Bookkeeper gets 4-10 yrs for $200,000 theft. Bank execs still not prosecuted

A 60-year-old Las Vegas bookkeeper is going to prison for illegally transferring $200,000 between two unrelated companies. It’s unclear if she personally profited from it. Meanwhile, banks like Wells Fargo and HSBC pay continual fines for laundering drug money and not a single executive is criminally prosecuted.

This is not accidental. Former Attorney General Eric Holder pointblank said big banks would not be prosecuted because doing do would be injurious to them. Yes, he really said that, weeping faux tears all the while. I’m sure he will become quite wealthy now that he has left government.

“I am concerned that the size of some of these institutions becomes so large that it does become difficult for us to prosecute them when we are hit with indications that if you do prosecute, if you do bring a criminal charge, it will have a negative impact on the national economy, perhaps even the world economy,” Holder said, according to The Hill. “And I think that is a function of the fact that some of these institutions have become too large.”

Wells Fargo and HBSC just pay fines for obvious criminal actions.

The [California] Treasurer’s office has long relied on Wells Fargo as a partner to meet the state’s investment and banking needs, but the bank can “no longer be trusted with the public’s money when it has shown such little regard to the regular citizens,” State Treasurer John Chiang told a news conference.

Chiang last May banned the U.S. subsidiary of HSBC from participating in California’s $6.5 billion deposit program after receiving reports of money laundering and tax evasion.

Back to the bookkeeper. Sure, what she did was illegal and wrong. However, why does she go to prison and bank execs don’t?

A former Las Vegas bookkeeper was ordered to serve four to 10 years in prison Tuesday for illegally transferring more than $200,000 between two companies, including one owned by the wife of a Nevada Supreme Court justice.

Records stated that Sparks used Antonacci’s signature stamp to write unauthorized checks, made unauthorized cash transfers and used Antonacci’s Office Depot card to take $201,096.22 from Antonacci’s accounts and move it to Leslie Parraguirre’s.

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Iot devices lack security says open source cloud provider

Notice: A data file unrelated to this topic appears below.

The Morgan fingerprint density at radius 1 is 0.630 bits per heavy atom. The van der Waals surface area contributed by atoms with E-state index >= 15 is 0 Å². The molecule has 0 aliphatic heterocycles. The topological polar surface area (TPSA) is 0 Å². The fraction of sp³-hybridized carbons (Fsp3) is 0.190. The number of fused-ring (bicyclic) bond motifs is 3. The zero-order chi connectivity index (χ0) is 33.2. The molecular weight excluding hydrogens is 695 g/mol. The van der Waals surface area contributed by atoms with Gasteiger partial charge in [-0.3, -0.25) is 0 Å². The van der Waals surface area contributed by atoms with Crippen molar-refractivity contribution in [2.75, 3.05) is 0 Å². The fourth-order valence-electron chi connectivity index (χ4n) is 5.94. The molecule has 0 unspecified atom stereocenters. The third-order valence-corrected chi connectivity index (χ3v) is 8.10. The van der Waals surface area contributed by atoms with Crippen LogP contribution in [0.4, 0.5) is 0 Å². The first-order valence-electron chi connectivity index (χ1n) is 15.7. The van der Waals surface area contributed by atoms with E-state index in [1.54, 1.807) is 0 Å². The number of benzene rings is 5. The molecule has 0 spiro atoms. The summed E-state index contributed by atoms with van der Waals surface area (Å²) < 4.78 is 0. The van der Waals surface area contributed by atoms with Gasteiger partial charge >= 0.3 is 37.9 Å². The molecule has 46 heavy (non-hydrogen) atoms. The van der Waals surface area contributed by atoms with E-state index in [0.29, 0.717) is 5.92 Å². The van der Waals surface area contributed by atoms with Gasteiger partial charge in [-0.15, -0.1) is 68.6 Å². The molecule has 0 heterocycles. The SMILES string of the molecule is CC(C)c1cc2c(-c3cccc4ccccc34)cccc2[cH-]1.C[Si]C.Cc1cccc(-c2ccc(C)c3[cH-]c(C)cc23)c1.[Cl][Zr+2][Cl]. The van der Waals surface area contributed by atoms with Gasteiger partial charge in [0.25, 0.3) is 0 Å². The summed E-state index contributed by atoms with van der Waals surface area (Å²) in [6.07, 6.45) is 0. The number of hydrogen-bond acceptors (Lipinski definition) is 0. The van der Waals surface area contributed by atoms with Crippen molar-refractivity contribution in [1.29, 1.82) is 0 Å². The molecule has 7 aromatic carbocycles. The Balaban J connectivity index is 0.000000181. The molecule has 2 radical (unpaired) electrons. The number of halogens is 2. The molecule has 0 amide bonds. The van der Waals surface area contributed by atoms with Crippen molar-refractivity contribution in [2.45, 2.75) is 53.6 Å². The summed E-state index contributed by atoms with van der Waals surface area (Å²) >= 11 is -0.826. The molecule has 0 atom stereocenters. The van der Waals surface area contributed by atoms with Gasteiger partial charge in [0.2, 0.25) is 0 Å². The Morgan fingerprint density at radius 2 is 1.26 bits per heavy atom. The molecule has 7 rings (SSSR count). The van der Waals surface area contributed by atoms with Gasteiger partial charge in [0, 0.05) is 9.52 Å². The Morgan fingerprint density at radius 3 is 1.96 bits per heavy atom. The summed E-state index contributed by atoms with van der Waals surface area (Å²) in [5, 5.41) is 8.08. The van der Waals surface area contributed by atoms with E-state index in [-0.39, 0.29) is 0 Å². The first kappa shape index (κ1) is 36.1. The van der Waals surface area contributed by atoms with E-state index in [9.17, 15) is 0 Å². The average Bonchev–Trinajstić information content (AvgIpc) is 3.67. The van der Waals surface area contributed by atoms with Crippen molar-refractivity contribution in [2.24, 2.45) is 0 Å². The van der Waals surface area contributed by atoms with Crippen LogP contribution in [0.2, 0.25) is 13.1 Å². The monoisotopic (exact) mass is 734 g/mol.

IoT security

The Internet of Things, due to an appalling lack of security, is indeed a disaster waiting to happen. The recent ginormous DDOS attacks were almost entirely launched from hacked IoT devices. Has your thermostat joined the dark side? How will you even know if it has?

IoT vendors should assume their devices will be found and intrusions will be attempted. Their devices need to protect against this. Further, open source code can be used anywhere. The open source code you wrote for use in your house might be used elsewhere. Is the code bullet-proof? Probably not.

Insanely, many IoT devices routinely give the device full root privileges. That means if a hacker can access the device, they can probably access the entire system. The device should only be permitted to do certain things.

From New Stack, a consortium of open source cloud software supported by dozens of companies, including IBM and Intel.

Assume that every chip you deploy in the field is going to be fully available to anyone who has access to it, summarized Stephen Blum, founder and CEO of hosted app provider PubNub, in the panel.

It should contain no secrets, no hidden access, no keys to anything. It doesn’t matter where the chip will be deployed. “For chips,” he said, “Physical access is full access.”

“If you think just because your software is on a chip, that they can’t get it off of there, you are mistaken. If you think that someone will never be able to understand your custom vertical, you are mistaken. If you think no one will ever find that hidden account you have in there to do debugging or to access to certain features that you don’t want your customers to get access to, you are certainly mistaken.”

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Squatters trashing foreclosed / abandoned homes in Vegas

Realtor Ashley Hawks takes closer look at debris and leftover packaging following the eviction of squatter at one of her listed properties. (Ophelia Young/FOX5)

Realtor Ashley Hawks takes closer look at debris and leftover packaging following the eviction of squatter at one of her listed properties. (Ophelia Young/FOX5)

Squatters are becoming a serious problem in some parts of Las Vegas, illegally moving into abandoned and foreclosed homes. Sometimes the problem is so serious that entire condo complexes are overrun. (One does have to wonder why the HOAs and management companies are apparently unable to do anything to stop it.)